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A Super Mighty and a beer? Mighty Taco looks to add alcohol

Beer could be coming to Mighty Taco, but even though some Western New Yorkers may swoon at the thought of washing down a Mighty with a pint, others prefer to grab and go.

“It’s a brilliant idea, but I don’t know if I’m ever at Mighty that long to drink a beer. Having beer available is not a bad thing, but it won’t draw me to Mighty," said Jacob Fossitt, 25, who lives on the West Side.

Fossitt carried his Mighty in a bag as he took a quick break from his carpentry job to run in to Mighty Taco's West Chippewa Street location.

The locally owned fast-food chain, known for its quirky slogans and ad campaigns, has taken the first step in obtaining a liquor license from the State Liquor Authority for 19 of its 21 local restaurants, Mighty Taco CEO Russell Jasulevich confirmed this week.

“What’s better than a burrito and beer?” asked Jasulevich. “A taco and beer. It adds another dimension to our business.”

The liquor license would also allow the sale of wine and hard cider, said Jasulevich.

A fast-food restaurant seeking a liquor license is not common in Western New York, said William Crowley, an SLA spokesman.

Taco Bell, a national chain of fast food Mexican-themed restaurants based in Irvine, Calif., operates more than a dozen locations in the Buffalo area. While none of the area locations serve alcohol, Taco Bell offers alcoholic beverages at several Cantina locations in cities throughout the country including New York City, Chicago and Alexandria, Va., said James Ball, regional manager.

Ball was not aware of any plans to introduce alcoholic beverages here.

“We’re having a hard time staffing restaurants today,” Ball said. “I don’t want the hassle of fake ID and police. I want to serve you a hot burrito or taco and call it a day.”

Taco Bell’s Cantina locations in New York serve slush cocktails made with fermented vodka and rum and agave wine, posted VinePair, a digital content company offering insight into the beverage entertainment industry. Fermented alcohol, which is not distilled, contains a lower alcohol content, said VinePair in a post from August 2019.

Meanwhile, Mighty Taco's plan to serve alcohol is gaining acceptance in some suburbs.

In East Aurora, the Village Board approved a preliminary waiver that may clear the way for the Mighty Taco on Grey Street to serve beer, wine and hard cider.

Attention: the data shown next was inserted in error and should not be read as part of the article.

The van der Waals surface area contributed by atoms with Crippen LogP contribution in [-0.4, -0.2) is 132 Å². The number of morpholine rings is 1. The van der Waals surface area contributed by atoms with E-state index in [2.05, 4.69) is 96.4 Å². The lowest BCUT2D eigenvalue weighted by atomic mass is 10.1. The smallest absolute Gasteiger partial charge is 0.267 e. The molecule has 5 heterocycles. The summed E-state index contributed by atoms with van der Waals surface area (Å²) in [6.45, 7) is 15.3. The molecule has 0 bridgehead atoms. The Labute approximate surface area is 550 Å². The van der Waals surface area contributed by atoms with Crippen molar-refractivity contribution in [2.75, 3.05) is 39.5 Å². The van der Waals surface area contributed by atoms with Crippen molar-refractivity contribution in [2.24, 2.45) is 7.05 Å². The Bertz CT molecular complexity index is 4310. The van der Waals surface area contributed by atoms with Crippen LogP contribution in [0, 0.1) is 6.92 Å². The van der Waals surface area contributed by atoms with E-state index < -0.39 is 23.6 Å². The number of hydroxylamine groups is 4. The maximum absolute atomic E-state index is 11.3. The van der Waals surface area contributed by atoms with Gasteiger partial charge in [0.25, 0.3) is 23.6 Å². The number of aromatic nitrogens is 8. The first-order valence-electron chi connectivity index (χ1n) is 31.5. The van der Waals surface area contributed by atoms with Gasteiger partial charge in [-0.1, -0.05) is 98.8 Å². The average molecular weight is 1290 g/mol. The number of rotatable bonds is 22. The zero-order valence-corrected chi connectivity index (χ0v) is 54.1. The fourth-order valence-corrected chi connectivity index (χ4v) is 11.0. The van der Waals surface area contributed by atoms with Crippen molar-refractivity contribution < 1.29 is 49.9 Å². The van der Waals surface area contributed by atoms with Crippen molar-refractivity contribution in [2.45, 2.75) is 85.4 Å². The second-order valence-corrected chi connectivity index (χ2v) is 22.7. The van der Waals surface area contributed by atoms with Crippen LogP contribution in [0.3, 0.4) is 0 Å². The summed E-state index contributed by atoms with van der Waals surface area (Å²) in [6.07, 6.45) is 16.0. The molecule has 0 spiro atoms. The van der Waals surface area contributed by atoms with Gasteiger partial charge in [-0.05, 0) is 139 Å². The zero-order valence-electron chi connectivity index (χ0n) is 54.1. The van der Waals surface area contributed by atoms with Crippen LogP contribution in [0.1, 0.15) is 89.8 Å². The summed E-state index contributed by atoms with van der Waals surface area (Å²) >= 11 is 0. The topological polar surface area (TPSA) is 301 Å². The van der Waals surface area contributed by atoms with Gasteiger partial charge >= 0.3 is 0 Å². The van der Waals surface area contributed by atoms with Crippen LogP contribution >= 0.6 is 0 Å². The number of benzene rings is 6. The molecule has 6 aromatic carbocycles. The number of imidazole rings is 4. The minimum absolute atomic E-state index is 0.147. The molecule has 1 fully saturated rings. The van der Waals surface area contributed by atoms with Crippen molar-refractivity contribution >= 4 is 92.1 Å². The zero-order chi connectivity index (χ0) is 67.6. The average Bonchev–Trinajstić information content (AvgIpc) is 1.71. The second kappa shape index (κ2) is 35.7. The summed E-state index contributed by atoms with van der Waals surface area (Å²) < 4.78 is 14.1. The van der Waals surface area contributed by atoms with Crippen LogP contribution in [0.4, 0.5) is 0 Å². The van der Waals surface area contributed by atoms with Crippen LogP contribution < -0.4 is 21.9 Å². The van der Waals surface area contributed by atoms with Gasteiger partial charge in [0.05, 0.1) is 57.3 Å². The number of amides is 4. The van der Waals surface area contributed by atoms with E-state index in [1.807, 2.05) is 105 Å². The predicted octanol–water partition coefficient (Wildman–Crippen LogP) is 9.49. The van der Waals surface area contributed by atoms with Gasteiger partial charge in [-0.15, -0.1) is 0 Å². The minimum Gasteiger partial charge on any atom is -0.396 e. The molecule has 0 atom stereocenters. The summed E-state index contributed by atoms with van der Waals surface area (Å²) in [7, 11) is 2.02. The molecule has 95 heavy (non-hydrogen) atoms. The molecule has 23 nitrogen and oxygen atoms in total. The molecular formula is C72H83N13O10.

Trustee Paul P. Porter III cast the only dissenting vote.

“Are we now going to be expected to pass a liquor license for McDonald’s, Tim Hortons or other fast-food restaurants?” he asked.

Mighty Taco started with a single location on Hertel Avenue in 1973. The chain now has 21 locations in the Buffalo area. In 2012, it expanded to the Rochester area, but had closed both locations as well as a quick-service, health food location by 2018.

Two locations – 727 Maple Road in Amherst and 1039 McKinley Parkway in South Buffalo – will not be seeking a license because both are located within convenience stores where beer is sold, Jasulevich said.

Mighty Taco MCCOY Buffalo 2020 HICKEY

Christopher McCoy eats lunch at Mighty Taco on West Chippewa Street. (John Hickey/Buffalo News)

No decisions have been made as to what brands of beer, wine and hard cider will be offered, Jasulevich said.

Christopher McCoy, 50, enjoying his lunch Friday, said he does not drink alcohol, but had no objection to the idea.

“Having one drink with your meal is certainly not a bad thing if that’s what a person chooses to do," he said. "It’s up to people to drink responsibly.”

Others said the idea doesn't seem to fit with the idea of fast food.

“I wouldn’t get beer with my tacos,” said Teri Syracuse, 50, of Hamburg. “You’re usually on the go with Mighty Taco. It’s not a sit down and enjoy the meal kind of place. Quick. Cheap. In and out.”

“This is usually a fast stop with my kids. You wouldn’t get beer at the drive-thru,” said Sally Venditti, 43, of Lake View. “Maybe it will catch on here, you never know.”

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